I was wondering if there is a way to re-write a general Lorentz transformation

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in a Lorentz covariant way. Since one index is up while the other is down, I assumed that it could be written as the tensor product of a 4-vector with a 4-covector. But the only covariant quantities I can think of using are the identity tensor, the 4-velocity and perhaps the levi-civita thensor?

Maybe Lorentz transformations are not tensors. The trace of the matrix is equal to $2(1+\gamma)$ which does not look invariant.

  • $\begingroup$ hyperphysics.phy-astr.gsu.edu/hbase/Relativ/vec4.html#c2 $\endgroup$
    – anna v
    Commented Sep 27, 2023 at 13:36
  • 2
    $\begingroup$ Lorentz transformations transform coordinates from a frame into a primed frame and are often denoted as ${\Lambda_{\mu'}}^\nu\,.$ In contrast, components of a tensor are meaningful only in the same frame: $T_{\mu\nu}$ or $T_{\mu'\nu'}\,.$ Therefore I am not quite sure why that matrix above should be a tensor, and even if it were one, why this is physically meaningful. $\endgroup$
    – Kurt G.
    Commented Sep 27, 2023 at 13:56
  • $\begingroup$ Note that a Lorentz Transformation has to be invertible. $\endgroup$
    – robphy
    Commented Sep 27, 2023 at 14:11
  • $\begingroup$ Quantities with indices are not always tensors. $\endgroup$
    – Ghoster
    Commented Sep 27, 2023 at 16:51
  • $\begingroup$ Since one index is up while the other is down You didn’t show any indices. $\endgroup$
    – Ghoster
    Commented Sep 27, 2023 at 16:52

1 Answer 1


Short answer. You only have to change the sign to the elements on the first row and column, except for the element (1,1).

Some details. Lorentz transformation allows you to find the rule of transformation of the coordinates of a vector $\mathbf{v}$ as seen by two inertial observers $O$ and $O'$ in their own bases, i.e. \begin{equation} \mathbf{v} = v^i \mathbf{b}_i = v'^j \mathbf{b}'_j \ , \end{equation} providing the rule of transformation \begin{equation} v'^j = T^j_i v^i \ , \end{equation} so that \begin{equation} \mathbf{v} = v^i \mathbf{b}_i = v^i T^j_i \mathbf{b}'_j \qquad \rightarrow \qquad \mathbf{b}_i = T^j_i \mathbf{b}'_j \ . \end{equation}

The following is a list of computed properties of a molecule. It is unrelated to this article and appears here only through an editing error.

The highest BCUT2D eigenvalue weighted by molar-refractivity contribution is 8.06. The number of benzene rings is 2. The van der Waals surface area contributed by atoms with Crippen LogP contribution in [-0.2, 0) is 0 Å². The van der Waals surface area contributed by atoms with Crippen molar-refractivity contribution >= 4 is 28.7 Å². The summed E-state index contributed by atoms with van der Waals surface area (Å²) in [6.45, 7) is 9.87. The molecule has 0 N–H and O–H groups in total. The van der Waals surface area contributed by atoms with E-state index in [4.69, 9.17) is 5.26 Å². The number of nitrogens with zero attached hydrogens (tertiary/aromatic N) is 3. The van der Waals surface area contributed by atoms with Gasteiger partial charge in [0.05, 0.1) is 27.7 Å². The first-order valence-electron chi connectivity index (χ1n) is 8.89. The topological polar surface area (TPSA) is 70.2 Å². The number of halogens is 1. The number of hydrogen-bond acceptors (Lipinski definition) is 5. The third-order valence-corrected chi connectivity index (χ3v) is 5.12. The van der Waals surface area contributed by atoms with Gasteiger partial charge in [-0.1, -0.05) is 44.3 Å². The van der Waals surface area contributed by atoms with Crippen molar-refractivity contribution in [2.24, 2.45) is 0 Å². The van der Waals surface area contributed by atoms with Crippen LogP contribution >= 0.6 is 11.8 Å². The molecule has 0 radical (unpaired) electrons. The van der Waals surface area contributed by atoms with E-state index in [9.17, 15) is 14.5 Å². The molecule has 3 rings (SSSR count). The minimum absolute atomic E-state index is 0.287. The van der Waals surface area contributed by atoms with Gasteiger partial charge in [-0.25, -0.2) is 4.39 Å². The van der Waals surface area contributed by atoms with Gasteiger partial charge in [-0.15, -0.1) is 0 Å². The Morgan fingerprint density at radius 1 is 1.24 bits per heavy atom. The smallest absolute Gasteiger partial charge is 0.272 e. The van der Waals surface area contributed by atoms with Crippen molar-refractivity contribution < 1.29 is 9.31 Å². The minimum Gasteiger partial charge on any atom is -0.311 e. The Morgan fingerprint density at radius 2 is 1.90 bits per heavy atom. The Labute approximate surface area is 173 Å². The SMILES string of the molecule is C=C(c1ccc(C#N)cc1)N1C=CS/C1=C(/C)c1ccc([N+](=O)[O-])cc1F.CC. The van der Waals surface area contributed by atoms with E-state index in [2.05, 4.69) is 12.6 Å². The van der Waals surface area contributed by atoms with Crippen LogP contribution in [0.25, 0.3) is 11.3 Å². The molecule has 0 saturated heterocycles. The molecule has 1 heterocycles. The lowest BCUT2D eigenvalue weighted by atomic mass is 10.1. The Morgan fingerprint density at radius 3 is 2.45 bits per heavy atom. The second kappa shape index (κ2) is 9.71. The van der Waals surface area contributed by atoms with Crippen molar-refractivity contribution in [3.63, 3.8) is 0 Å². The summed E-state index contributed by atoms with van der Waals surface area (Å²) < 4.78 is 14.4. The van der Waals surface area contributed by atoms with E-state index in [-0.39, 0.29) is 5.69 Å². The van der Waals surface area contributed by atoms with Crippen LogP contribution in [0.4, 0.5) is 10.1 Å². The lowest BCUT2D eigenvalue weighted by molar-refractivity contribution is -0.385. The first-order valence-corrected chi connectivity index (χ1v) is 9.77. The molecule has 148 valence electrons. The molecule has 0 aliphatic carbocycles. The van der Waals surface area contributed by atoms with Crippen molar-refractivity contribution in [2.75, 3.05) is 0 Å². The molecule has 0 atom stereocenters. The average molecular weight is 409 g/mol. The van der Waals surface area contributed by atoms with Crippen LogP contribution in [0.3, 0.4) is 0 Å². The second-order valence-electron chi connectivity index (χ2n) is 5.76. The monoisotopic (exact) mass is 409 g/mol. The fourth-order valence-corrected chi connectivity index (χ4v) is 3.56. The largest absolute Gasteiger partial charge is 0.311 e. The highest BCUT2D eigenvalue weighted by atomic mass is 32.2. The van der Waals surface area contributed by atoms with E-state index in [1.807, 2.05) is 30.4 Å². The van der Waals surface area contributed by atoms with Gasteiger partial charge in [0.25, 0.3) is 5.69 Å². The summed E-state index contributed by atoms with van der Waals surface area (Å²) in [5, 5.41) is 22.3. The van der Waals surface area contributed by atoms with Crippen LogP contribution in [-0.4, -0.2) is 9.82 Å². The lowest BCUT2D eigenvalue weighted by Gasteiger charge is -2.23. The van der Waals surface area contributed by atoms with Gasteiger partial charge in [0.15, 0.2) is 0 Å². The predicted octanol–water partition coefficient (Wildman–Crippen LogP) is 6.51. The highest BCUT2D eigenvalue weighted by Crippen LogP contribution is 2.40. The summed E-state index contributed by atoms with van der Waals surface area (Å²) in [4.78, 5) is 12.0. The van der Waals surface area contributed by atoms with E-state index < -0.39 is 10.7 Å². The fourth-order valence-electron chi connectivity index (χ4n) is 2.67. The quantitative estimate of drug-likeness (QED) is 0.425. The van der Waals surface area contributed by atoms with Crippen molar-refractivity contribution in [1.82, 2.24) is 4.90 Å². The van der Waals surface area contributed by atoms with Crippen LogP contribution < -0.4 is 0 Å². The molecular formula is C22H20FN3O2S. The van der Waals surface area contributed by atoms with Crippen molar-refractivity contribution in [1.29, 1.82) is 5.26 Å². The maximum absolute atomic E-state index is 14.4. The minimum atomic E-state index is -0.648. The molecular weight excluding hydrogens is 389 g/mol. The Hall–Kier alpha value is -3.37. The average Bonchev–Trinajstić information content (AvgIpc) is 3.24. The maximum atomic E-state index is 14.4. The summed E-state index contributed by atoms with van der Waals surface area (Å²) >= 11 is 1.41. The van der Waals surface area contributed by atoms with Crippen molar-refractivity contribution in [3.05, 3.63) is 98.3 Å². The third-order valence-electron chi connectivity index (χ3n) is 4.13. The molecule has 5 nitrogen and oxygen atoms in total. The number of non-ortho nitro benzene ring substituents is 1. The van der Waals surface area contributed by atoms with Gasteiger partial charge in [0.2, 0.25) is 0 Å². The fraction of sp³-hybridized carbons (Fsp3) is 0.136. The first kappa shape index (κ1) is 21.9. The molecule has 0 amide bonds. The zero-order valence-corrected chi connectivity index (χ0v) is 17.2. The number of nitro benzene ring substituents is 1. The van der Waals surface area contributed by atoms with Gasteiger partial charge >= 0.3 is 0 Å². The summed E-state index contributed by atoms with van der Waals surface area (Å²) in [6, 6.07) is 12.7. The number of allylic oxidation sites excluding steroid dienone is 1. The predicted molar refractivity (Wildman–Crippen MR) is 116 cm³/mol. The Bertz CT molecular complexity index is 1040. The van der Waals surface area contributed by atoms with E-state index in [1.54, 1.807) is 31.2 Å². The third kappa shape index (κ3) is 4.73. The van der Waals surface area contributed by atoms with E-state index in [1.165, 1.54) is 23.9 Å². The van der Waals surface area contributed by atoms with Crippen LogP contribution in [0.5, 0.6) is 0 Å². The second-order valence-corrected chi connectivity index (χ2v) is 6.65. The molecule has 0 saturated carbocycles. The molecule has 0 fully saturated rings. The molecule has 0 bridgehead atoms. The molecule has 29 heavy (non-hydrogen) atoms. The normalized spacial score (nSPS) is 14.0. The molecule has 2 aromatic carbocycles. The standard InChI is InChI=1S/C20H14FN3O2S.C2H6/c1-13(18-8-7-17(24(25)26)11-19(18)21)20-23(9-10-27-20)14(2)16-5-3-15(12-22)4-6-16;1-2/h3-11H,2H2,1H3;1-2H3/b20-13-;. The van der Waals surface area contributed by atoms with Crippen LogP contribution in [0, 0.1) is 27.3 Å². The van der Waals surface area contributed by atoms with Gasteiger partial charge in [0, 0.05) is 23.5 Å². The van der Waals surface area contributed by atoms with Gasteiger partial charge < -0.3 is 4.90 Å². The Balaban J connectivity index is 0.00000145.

If you want to find the relation between the covariant coordinates as seen by the two observer, you first need to use the metric tensor $g \hspace{-4pt}g$ to transform from contravariant to covariant components \begin{equation} v^i = g^{ik} v_k \qquad , \qquad v'^j = g'^{il} v'_l \ , \end{equation} and insert in the relation above \begin{equation} g'^{jl}v'_l = T^j_i g^{ik} v_k \qquad \rightarrow \qquad v'_l = \underbrace{g'_{jl} T^j_i g^{ik}}_{={T^{cov \ }}^k_l} v_k \ , \end{equation} being the components of the metric tensor (special relativity, Minkowski metric) equal to $diag(-1,1,1,1)$ or $diag(1,-1,-1,-1)$ depending on the metric signature you're using.

This results in the result written in the short answer, i.e. changing the sign of the elements [1,2:4], [2:4,1].


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